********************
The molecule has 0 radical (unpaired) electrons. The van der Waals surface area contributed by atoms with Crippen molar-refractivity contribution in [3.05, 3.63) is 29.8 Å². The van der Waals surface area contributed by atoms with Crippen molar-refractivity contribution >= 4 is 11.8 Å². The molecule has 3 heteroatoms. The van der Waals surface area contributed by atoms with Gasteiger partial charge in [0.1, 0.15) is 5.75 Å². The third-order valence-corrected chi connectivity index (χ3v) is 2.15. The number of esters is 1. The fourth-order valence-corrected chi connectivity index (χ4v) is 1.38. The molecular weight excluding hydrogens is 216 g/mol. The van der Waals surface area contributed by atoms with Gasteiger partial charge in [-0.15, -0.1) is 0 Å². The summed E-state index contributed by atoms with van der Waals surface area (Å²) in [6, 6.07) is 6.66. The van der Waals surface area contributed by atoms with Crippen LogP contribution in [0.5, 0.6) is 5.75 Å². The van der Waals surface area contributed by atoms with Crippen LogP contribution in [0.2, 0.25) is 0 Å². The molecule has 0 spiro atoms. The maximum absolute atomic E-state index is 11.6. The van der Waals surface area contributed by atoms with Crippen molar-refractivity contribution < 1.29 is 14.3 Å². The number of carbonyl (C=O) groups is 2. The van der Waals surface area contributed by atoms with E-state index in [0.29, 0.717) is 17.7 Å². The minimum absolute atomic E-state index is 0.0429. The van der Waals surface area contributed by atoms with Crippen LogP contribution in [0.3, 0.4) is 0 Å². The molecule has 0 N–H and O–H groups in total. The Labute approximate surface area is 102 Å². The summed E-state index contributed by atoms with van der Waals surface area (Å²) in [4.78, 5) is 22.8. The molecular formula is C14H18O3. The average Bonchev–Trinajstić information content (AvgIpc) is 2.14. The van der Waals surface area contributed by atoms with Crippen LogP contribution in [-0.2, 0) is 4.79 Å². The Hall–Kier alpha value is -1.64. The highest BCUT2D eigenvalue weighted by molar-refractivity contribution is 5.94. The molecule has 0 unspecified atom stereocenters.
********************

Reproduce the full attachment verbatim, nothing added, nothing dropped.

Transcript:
The molecule has 0 radical (unpaired) electrons. The van der Waals surface area contributed by atoms with Crippen molar-refractivity contribution in [3.05, 3.63) is 29.8 Å². The van der Waals surface area contributed by atoms with Crippen molar-refractivity contribution >= 4 is 11.8 Å². The molecule has 3 heteroatoms. The van der Waals surface area contributed by atoms with Gasteiger partial charge in [0.1, 0.15) is 5.75 Å². The third-order valence-corrected chi connectivity index (χ3v) is 2.15. The number of esters is 1. The fourth-order valence-corrected chi connectivity index (χ4v) is 1.38. The molecular weight excluding hydrogens is 216 g/mol. The van der Waals surface area contributed by atoms with Gasteiger partial charge in [-0.15, -0.1) is 0 Å². The summed E-state index contributed by atoms with van der Waals surface area (Å²) in [6, 6.07) is 6.66. The van der Waals surface area contributed by atoms with Crippen LogP contribution in [0.5, 0.6) is 5.75 Å². The van der Waals surface area contributed by atoms with Crippen LogP contribution in [0.2, 0.25) is 0 Å². The molecule has 0 spiro atoms. The maximum absolute atomic E-state index is 11.6. The van der Waals surface area contributed by atoms with Crippen molar-refractivity contribution < 1.29 is 14.3 Å². The number of carbonyl (C=O) groups is 2. The van der Waals surface area contributed by atoms with E-state index in [0.29, 0.717) is 17.7 Å². The minimum absolute atomic E-state index is 0.0429. The van der Waals surface area contributed by atoms with Crippen LogP contribution in [0.3, 0.4) is 0 Å². The molecule has 0 N–H and O–H groups in total. The Labute approximate surface area is 102 Å². The summed E-state index contributed by atoms with van der Waals surface area (Å²) in [4.78, 5) is 22.8. The molecular formula is C14H18O3. The average Bonchev–Trinajstić information content (AvgIpc) is 2.14. The van der Waals surface area contributed by atoms with Crippen LogP contribution in [-0.2, 0) is 4.79 Å². The Hall–Kier alpha value is -1.64. The highest BCUT2D eigenvalue weighted by molar-refractivity contribution is 5.94. The molecule has 0 unspecified atom stereocenters.